It is again that time of year. The days are chilly but they glow a hazy amber, illuminated by the relinquishing sun. Everything seems mellow and the hectic summer nights spent dancing with friends have drawn to a close. The local park is no longer a bubbling social hub filled with day drinking teens, dogs and the smell of BBQ smoke. Instead, a peaceful tranquillity along with a fine film of dew envelopes the familiar winding paths. The luscious billows of green grass are frosted with ice and crunch below our feet. The trees still sway and dance as they did in the summertime, but now the once verdant foliage rains down on to the pathways in shades of russet and auburn, some branches completely bare.

Typically, with the changing of the seasons, I would be struck with dread - low mood, irritability and anxiety. I am not sure exactly why this time of year was once guaranteed to shift my mental state; my best guess is the condemning combination of the return to education, along with the sharp decline in temperature and sunlight hours. But year after year, as autumn approached, I would wait helplessly in anticipation watching my fickle wellbeing hang in the balance as the blissful bubble that is summer would burst and I was forced to confront my new reality.

Although these feelings can, and often do linger months into winter, my usual response to the onset of this heavy feeling in my chest is to write off the months of October and November all together; pre-emptively condemning the months to be a time period too sensitive and transitional for me to function, in anticipation of the depressive episode that will inevitably come. I become cautious with the social plans I make as a measure of self-preservation, knowing that I am at my most tetchy and fragile at this time.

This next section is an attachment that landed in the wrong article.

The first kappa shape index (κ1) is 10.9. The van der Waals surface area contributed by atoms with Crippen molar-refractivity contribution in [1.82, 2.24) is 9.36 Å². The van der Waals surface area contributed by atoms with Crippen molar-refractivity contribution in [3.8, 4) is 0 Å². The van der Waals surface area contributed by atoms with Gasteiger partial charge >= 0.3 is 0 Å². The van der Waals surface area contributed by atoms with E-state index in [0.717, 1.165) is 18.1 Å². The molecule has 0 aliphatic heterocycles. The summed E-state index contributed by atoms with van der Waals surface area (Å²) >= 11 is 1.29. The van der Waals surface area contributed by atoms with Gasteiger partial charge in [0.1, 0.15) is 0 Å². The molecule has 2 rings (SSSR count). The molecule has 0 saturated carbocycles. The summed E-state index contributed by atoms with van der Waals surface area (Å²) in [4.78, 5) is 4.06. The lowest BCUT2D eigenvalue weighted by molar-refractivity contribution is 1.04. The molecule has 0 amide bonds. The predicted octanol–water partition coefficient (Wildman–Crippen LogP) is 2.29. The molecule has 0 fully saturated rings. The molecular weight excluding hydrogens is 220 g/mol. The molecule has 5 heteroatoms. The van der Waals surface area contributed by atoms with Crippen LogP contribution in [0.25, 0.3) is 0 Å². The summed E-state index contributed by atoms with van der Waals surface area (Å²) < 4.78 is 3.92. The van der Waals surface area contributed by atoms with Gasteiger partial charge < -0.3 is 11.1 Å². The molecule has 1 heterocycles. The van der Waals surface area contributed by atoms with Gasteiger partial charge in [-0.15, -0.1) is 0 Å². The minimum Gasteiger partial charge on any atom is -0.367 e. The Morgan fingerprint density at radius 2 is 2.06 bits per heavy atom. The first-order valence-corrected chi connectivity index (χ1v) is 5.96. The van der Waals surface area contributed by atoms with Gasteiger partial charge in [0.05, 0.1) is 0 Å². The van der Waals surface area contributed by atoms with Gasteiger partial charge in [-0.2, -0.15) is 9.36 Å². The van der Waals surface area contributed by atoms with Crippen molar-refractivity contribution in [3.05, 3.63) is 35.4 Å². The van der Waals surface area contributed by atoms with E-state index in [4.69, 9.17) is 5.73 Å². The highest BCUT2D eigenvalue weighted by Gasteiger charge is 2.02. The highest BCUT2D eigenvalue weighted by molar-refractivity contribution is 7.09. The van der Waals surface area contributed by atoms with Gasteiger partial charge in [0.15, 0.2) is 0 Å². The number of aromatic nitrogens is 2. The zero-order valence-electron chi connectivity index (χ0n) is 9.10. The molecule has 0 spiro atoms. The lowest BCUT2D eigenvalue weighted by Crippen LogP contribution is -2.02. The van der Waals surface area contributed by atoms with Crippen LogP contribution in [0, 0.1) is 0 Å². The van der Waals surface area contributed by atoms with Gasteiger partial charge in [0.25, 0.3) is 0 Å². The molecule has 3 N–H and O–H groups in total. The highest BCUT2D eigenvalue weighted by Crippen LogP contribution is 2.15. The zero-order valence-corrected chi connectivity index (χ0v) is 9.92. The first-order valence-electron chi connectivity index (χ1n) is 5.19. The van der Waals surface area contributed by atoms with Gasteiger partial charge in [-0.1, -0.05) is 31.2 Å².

I wilfully neglect any assigned work I deem to be unimportant, knowing better than to waste what little motivation I can muster at times like these. In my time studying physics, I learned that when an object is melting, its temperature is constantly increasing, except for the specific moment when the object comes undone and morphs from one state into another, as all of the object’s energy is channelled into the process of change and adaptation. This process is an accurate analogy to describe my mental state during the transitional months between summer and winter.

I am unable to rouse myself from the pits of my low moods through my usual methods – instead, all my energy is channelled into coping with the presumably mundane and fundamental challenges of everyday life amidst my bleak outlook; and the more dispensable tasks are pushed to the bottom of my list of priorities. So as a result of all this, as one of my friends has so delicately put it, October and November are my ‘aggy months’. 

This year, like every year, October and November have been and gone, and with them came the low moods, demotivation and irritability, but unlike the past, the onset of this year’s seasonal depression left me with a subtle gratitude and appreciation for the winter time.

Amongst the disarray of trying to navigate my daily life while feeling utterly miserable, I’ve found myself experiencing incredible moments of gratitude for all that I have in my moments alone. I’ve come to cherish the manner in which domesticity is prioritised during autumn, as so often during the summertime, I felt an immense pressure to be constantly enjoying myself. The rhetoric of a fun-filled teenage summer had been propagated so extensively that I began to feel guilty for daring to feel ‘negative’ feelings such as boredom during what was supposed to be the best summer of my life.

Winter, on the other hand, seems to not only welcome, but encourage my new-found yearning to stay indoors, wrapped up in my quilt binge-watching cheesy soap operas. Winter both facilitates and consoles me at my lowest.

The long, cold nights offer a fitting backdrop to the scenes of my melancholy and I can’t help but seek solace in the fact that under the guise of enjoying home comforts, I no longer have to deal with the culpability of not wanting to face the world. This oxymoronic function that autumn time has begun to serve in my life has completely shifted the way in which I perceive the transitional seasons, on one hand I desire nothing more than to sink further in to the despondency I feel. Yet, at the same time, the knowledge that wallowing on the sofa is normalised at this time of year is enough to spur me on and encourage me to face the challenges the days throw at me.

Living in England, our winter is long, and knowing myself, I know that there will likely come many occasions where the insidious gnawing in my chest urging me to give up whatever task I am completing and retire to bed will become impossible to ignore. Nevertheless, I will remain persistent in my search for comfort amidst winter’s tyrannical reign; I know that nothing is permanent and with the changing of the seasons I will be restored.